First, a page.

How to find spin oriented strings?



Spin is the best tool to minimize risk of making a mistake. It’s also the way to import pressure on your opponents (see article: HOW TO DEFINE A QUALITY SHOT IN TENNIS?)

INTERESTING FACT :
ATP average topspin rates on the forehand is between 2700-3000 RPM and between 1800 and 2300 RPM on the backhand.

RPM - Revolutions Per Minute

Also in theory it should be easier to create more top spin with a one handed backhand.


So yes, top spin allows you to hit faster and still keep the ball inside the court.

Should we all play with one handed backhand then? Well, no! Why? Because in tennis variety of shots is even more effective. Therefore double-backhand guys will usually hit the ball lower over the net and mix things up with forehand and the higher arch of the ball’s trajectory. Of course competitive players intentionally change the rhythm of their balls to make the opponents feel more uncomfortable.

So maybe double-handed backhand is the answer ? Also no. Ability to adapt is the best way to survive out there but as you can see spin variation (and ability to unleash hell) is the key factor for all professional players.


What’s important to create spin?

Well we should always start from the technique. Loose arm, stable position, creating RHS (racquet head speed) with correct racquet angle is a good start 😊


Next we have racquet that partly determines how specific player wants to import spin and how much he wants to create. As already discussed in the article „
HOW TO DEFINE A QUALITY SHOT IN TENNIS?” (click to view) , spin is not everything but of course it’s crucial for modern, nextgen tennis.

Then of course our favourite – strings that have to complement the racquet, the players technique and his approach to the game. Strings are as important as the racquet.

Ok, let’s get to the point. Spin oriented strings. 


The best string for spin is Mayami Big Spin ! That’s all. Thank you, goodbye, see you on courts ! 😊

…ha ! Got you there, let’s explain in details all your options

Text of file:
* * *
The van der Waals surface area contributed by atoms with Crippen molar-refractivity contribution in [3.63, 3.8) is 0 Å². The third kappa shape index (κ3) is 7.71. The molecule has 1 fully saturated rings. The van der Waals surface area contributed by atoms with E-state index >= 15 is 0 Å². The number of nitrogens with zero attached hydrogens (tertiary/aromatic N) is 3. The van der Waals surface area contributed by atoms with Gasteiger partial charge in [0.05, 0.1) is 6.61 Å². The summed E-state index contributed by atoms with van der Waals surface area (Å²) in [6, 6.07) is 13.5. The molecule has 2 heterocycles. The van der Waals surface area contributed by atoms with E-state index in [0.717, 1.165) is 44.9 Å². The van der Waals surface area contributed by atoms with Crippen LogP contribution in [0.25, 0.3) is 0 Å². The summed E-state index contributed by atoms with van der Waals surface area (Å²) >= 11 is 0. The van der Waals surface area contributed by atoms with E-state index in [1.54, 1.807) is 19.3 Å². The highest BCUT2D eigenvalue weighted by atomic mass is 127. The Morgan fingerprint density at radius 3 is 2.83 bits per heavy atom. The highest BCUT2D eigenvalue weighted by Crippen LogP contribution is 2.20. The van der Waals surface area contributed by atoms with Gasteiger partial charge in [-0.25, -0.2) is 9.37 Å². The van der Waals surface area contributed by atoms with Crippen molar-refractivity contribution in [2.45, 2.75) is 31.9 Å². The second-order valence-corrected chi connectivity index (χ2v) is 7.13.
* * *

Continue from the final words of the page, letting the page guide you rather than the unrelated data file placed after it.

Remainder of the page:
😊

First we can discuss the
SHAPE of the strings. How many edges / sides does the string have?

Most common shapes / string profiles:

I. 3 edges (for example Mayami Big Spin) that are very sharp and enable you to cut the ball in half (almost
😊)
II. 4 edges / square (for example Solinco Tour Bite, Confidential, Hyper G)
III. 5 edges / pentagonal (for example Tecnifibre Black Code)
IV. 6 edges / hexagonal (for example Mayami Tour Hex or Head Lynx Tour)
V. 7 edges / heptagonal (for example Mayami Hepta Power and Magic Twist)
VI. 8 edges / octagonal (for example RPM Blast)
VII. 10 edges (for example Volkl Cyclone)
VIII. Round profile / no edges (for example Luxilon Alu Power, Mayami Hit Pro)

From our experience strings from I,II and IV are the best for spin.

Next we can determine the
THICKNESS. Thinner strings have better spin potential and they bite into the ball better.

Last but not least there is
SNAP BACK. How fast the string can go back to original place after you hit the ball. 

The faster the snap back the more spin you can get (that’s why most shaped strings don’t have the edges so much pronounced to still let the strings move and make the work for you). Of course you need to apply adequete force to move the string in the first place. Thats’s why in theory 18x20 string pattern racquets are believed to be worse in spin potential.